Breaking Up With Buffy
A note: I was taken onto HelloGiggles as a “topical writer.” This post doesn’t have much to do with real current events that matter to anyone but me, but rather current events in my life that were affecting in a way that they consumed my understanding of what was going on around me for a little while.
This is my attempt at the classic blog genre “writing about a breakup as if the internet cares.” And actually it is topical: getting dumped in mid-2012 is tough when you have to listen to ‘Somebody I Used to Know’ demiliterally constantly, and you have to see super-cute couples like Mitt Romney and Paul Ryan gallivanting around. This is how I broke up with Buffy.
Buffy the Vampire Slayer gets a bad rap . People who haven’t seen it assume its just Sarah Michelle Geller being all ditzy and pretty and killing vampires in skimpy outfits (yeah, that happens, and it’s awesome, but that’s not what the show is about). From what I’ve seen of Buffy, the show is about playing with archetypes, both modern cinematic archetypes (like taking the ditzy cheerleader and turning her into a fleshed-out character) to classic mythological archetypes. It’s a pretty cool show. It’s smart and funny and the action scenes are pretty good. It’s got depth. But I won’t ever get to really find out all that the show has to offer–I broke up with Buffy.
Now I wasn’t actually dating the probably fictional Buffy the vampire slayer. Sure, that would be awesome because she’s super hot, probably pretty fun to be around and if we were on a date and got mugged, I could just hang back while she took care of it (then tell my friends how I totally beat the mugger up). I wasn’t actually dating the probably unfictional Sarah Michelle Geller, either – she’s still married to Freddie Prinze Jr. I imagine their current lives are a creepy delusional reproduction of the late 1990s.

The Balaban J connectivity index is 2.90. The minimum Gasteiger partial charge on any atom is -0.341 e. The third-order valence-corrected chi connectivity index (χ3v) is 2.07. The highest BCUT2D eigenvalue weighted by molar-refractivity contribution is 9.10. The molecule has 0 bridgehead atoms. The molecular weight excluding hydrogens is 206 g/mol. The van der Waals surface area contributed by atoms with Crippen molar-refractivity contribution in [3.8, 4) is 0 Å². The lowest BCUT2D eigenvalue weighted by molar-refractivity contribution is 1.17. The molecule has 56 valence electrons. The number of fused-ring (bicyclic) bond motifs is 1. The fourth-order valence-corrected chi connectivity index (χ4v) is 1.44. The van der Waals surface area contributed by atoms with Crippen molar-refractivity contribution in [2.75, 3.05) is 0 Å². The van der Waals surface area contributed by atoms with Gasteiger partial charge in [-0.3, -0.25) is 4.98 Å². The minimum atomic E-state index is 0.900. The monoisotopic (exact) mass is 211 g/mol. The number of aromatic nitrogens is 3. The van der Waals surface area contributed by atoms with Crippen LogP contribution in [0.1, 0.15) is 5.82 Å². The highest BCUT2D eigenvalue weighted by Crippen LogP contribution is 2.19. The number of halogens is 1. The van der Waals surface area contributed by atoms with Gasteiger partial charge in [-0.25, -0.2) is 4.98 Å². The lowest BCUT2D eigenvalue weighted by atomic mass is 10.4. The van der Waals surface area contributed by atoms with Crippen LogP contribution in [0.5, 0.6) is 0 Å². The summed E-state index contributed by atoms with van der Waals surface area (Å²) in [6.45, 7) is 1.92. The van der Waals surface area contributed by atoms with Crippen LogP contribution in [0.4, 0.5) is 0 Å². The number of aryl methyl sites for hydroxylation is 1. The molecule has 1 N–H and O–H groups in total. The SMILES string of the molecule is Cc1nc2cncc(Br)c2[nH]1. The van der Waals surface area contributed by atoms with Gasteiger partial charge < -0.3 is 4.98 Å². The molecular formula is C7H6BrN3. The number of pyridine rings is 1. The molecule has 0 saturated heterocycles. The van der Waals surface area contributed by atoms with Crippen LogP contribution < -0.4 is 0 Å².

I broke up with Buffy because I can’t watch Buffy The Vampire Slayer anymore. My Netflix Instant account is currently paused on a specific frame of a Buffy episode: The Slayer is tied up facedown on a table, wearing a floral blouse and her great Season 2 haircut. A man in the front of the frame is holding a syringe, one that he has just prepared with the various apothecary-like things in front of him. In the background is a topless three-limbed mannequin, looking out at Buffy and the man and pondering being a mannequin.
For me–or this is how I feel right now anyway–Buffy and the rest of the Scooby gang will be forever immortalized at that moment, and Buffy The Vampire Slayer is a show that is 2 and a half seasons long and ends anticlimactically in the middle of a dramatic scene. Here’s why:
I originally had a low impression of Buffy, I thought it was just a dumb, cheesy horror drama intended to give Sarah Michelle Geller a vehicle in which to be attractive. I wasn’t bothered by the fact that it had a strong female lead or whatever–I am demonstrably fine with girly media–I just looked at Buffy as your average banal vampire ballyhoo, with opposing dreamy vampires doing stupid dreamy stuff.
But then I entered a longterm relationship with a Buffy devotee. This girl loved Buffy, and was constantly espousing the benefits of the show I had offhandedly dismissed. For a while, I joked around and teased her about it, treating Buffy like her guilty pleasure, something she was embarrassed for liking. But I slowly realized that she took this thing really seriously. It wasn’t a nostalgia thing for her, or something she watched tongue-in-cheek: she actually really liked Buffy. When holidays came around I’d sometimes get her various Buffy paraphernalia, a mug and a book about the “Physics of the Buffyverse” are two things that come to mind. I considered it a cute obsession.